Lately, the authentication wizards have been focusing on gesture recognition: the interpretation of gestures – typically from the face or hand – that can be turned into algorithms to identify people by how they do things like make a face (that would be gurning to you Brits!) or swipe.
Amazon, for one, filed a patent in March for technology that enables shoppers to buy stuff by taking a selfie, be it by photo or video.
The interest in gestures is spurred by the fact that facial, or fingerprint, recognition alone won’t cut it. It’s too easy to spoof static authentication by holding up a 2D picture to a camera, as Google found out after filing a patent to let users unlock their phones by, say, sticking out your tongue or wiggling your eyebrows…
Google already filed a patent for “Liveness Checks,” but researchers using the most basic of photo editing tools managed to fool Liveness Check with just a few minutes of editing, animating photos to make them look like subjects were fluttering their eyelashes.
Similarly, researchers have now come up with a way to mimic the swipey touch gestures we use to get into our phones. They did it by whipping up a Lego robot and equipping it with a finger sculpted from Play-Doh.
The robots were put together by DARPA-funded researchers who recently published their report, titled “Robotic Robbery on the Touch Screen”, in the journal ACM Transactions on Information and System Security.
The team came up with two Lego robot “attacks” on touch-based authentication: one was based on teaching the robot how to swipe a touch screen based on common patterns gleaned over time from a large population of users, while the other focused on stealing specific gestures from targeted individuals.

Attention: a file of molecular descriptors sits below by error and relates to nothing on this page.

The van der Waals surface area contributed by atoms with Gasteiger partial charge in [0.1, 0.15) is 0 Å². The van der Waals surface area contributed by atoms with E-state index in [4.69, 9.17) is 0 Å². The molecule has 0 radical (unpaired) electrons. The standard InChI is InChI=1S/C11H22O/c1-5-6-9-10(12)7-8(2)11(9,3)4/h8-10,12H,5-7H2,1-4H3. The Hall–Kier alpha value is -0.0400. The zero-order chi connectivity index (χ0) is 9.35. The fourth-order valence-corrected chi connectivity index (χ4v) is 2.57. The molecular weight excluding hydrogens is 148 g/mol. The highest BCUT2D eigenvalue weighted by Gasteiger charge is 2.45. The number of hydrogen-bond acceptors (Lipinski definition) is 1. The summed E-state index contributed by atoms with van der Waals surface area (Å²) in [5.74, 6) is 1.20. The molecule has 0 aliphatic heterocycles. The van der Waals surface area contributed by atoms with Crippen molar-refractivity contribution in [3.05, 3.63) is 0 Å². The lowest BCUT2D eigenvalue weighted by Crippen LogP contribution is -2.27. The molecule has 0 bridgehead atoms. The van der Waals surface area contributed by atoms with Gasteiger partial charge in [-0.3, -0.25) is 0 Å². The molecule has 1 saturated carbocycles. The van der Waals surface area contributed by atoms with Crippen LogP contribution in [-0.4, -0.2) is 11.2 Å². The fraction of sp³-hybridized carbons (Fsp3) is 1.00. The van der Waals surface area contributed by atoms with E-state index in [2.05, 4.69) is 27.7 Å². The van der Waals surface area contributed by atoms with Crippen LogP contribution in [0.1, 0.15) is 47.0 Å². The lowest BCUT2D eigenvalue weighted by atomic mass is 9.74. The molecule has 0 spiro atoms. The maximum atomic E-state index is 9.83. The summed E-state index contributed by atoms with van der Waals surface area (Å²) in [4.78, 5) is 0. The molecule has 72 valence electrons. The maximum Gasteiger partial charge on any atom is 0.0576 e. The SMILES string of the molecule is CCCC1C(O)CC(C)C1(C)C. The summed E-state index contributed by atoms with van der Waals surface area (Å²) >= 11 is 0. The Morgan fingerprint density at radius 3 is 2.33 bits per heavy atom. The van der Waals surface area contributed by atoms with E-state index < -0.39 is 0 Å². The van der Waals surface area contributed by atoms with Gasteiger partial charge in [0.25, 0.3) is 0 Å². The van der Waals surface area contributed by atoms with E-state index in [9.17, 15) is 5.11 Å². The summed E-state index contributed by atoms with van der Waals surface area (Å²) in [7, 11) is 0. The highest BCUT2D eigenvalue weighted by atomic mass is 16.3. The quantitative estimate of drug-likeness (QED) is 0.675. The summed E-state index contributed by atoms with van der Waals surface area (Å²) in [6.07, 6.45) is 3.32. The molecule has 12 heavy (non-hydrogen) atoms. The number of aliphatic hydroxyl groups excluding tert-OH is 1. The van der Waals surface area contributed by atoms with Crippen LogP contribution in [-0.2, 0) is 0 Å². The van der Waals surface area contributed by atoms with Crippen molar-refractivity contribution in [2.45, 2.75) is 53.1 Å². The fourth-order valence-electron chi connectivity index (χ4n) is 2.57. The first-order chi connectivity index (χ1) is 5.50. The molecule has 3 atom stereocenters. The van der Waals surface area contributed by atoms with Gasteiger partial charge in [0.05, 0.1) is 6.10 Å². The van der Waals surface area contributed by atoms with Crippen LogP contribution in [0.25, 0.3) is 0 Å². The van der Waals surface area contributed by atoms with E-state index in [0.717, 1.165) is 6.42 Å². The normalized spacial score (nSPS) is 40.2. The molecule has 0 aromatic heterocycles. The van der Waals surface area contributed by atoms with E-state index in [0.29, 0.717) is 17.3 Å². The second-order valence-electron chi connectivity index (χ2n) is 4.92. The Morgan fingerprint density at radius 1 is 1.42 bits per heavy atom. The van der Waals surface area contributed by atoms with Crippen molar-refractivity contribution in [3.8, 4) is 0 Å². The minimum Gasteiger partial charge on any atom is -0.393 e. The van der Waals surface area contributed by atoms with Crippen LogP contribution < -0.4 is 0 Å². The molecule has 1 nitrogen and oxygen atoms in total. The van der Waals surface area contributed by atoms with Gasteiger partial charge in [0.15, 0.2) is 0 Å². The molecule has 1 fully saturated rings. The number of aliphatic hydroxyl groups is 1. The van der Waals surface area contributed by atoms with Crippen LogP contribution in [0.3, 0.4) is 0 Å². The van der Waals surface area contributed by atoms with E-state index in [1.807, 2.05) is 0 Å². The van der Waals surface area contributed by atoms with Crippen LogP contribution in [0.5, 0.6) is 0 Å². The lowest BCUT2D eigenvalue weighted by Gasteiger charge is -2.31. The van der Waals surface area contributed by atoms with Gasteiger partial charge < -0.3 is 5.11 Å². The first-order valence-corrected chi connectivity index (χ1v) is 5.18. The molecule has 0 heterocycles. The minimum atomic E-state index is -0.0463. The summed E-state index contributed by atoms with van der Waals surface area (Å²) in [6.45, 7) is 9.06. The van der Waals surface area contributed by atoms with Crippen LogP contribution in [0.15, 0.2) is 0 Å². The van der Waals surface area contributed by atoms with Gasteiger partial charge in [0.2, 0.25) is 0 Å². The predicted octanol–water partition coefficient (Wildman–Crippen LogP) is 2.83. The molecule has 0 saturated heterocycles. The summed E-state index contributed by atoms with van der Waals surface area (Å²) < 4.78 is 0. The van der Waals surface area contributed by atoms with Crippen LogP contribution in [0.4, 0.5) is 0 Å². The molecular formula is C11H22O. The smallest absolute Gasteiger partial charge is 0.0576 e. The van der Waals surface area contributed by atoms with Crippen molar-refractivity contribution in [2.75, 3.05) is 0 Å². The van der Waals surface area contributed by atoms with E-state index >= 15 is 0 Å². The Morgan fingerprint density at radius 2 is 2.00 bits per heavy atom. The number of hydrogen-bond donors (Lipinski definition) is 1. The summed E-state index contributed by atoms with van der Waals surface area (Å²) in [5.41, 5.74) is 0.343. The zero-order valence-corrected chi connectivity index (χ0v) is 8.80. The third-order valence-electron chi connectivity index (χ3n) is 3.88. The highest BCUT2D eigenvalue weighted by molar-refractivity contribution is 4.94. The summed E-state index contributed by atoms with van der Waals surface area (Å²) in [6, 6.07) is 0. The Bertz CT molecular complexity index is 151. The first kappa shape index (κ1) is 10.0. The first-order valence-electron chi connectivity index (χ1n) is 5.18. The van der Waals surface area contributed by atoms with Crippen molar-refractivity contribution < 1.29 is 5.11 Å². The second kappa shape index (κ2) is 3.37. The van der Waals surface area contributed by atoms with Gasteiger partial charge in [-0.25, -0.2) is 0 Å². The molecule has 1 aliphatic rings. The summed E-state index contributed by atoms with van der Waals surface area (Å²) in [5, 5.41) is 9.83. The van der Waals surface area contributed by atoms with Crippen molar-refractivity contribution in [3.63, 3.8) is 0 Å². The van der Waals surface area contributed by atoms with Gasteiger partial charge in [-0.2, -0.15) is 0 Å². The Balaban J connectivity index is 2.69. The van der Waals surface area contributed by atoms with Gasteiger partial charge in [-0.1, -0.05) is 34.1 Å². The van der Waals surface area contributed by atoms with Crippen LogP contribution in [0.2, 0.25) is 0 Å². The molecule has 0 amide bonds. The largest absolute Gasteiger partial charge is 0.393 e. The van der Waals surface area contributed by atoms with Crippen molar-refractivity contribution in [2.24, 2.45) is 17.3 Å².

Both attacks were pretty successful.
From the paper:
Both attacks are launched by a Lego robot that is trained on how to swipe on the touch screen. Using seven verification algorithms and a large dataset of users, we show that the attacks cause the system’s mean false acceptance rate (FAR) to increase by up to fivefold relative to the mean FAR seen under the standard zero-effort impostor attack.
In order to launch the first attack, the researchers collected swiping statistics from a group of 41 subjects, mostly college students between the ages of 18 and 25.
The students carried out typical Android phone actions. The researchers came away with 28 different swipe features, including touch-pressure, swipe start and end locations, and swipe duration. Then, they took the data and created the programming to represent a single, generic power user.
That power user was what became the researchers’ Lego robot. They then crafted a swiping finger for it, using Play-Doh.
At the low end of the seven algorithms’ success rates, the robot managed to hit a 70% FAR. That means that at its worst, the robot was still typically able to trick a swiping recognition algorithm.
But the Play-Doh-fingered Lego robot did much better using gesture data stolen from targeted users’ phones, rather than the generic gestures it had first been taught. The robot used the nicked data to recreate a specific target-user’s swiping biometrics, hitting FARs that reached as high as 90%.
They did all that using stuff you can buy at the toy store. It’s a clear case for figuring out how to defeat these kinds of attacks, the researchers said.
From the paper:
Because the attacks require only basic programming skills and are launched using cheap off-the-shelf hardware, they represent a realistic threat that should be expected to be faced by a real deployment of a touch-based authentication system.
The article not only calls for the incorporation of robotic attacks in the standard impostor testing routine of touch-based authentication systems but also calls for research into mechanisms that could defeat these attacks.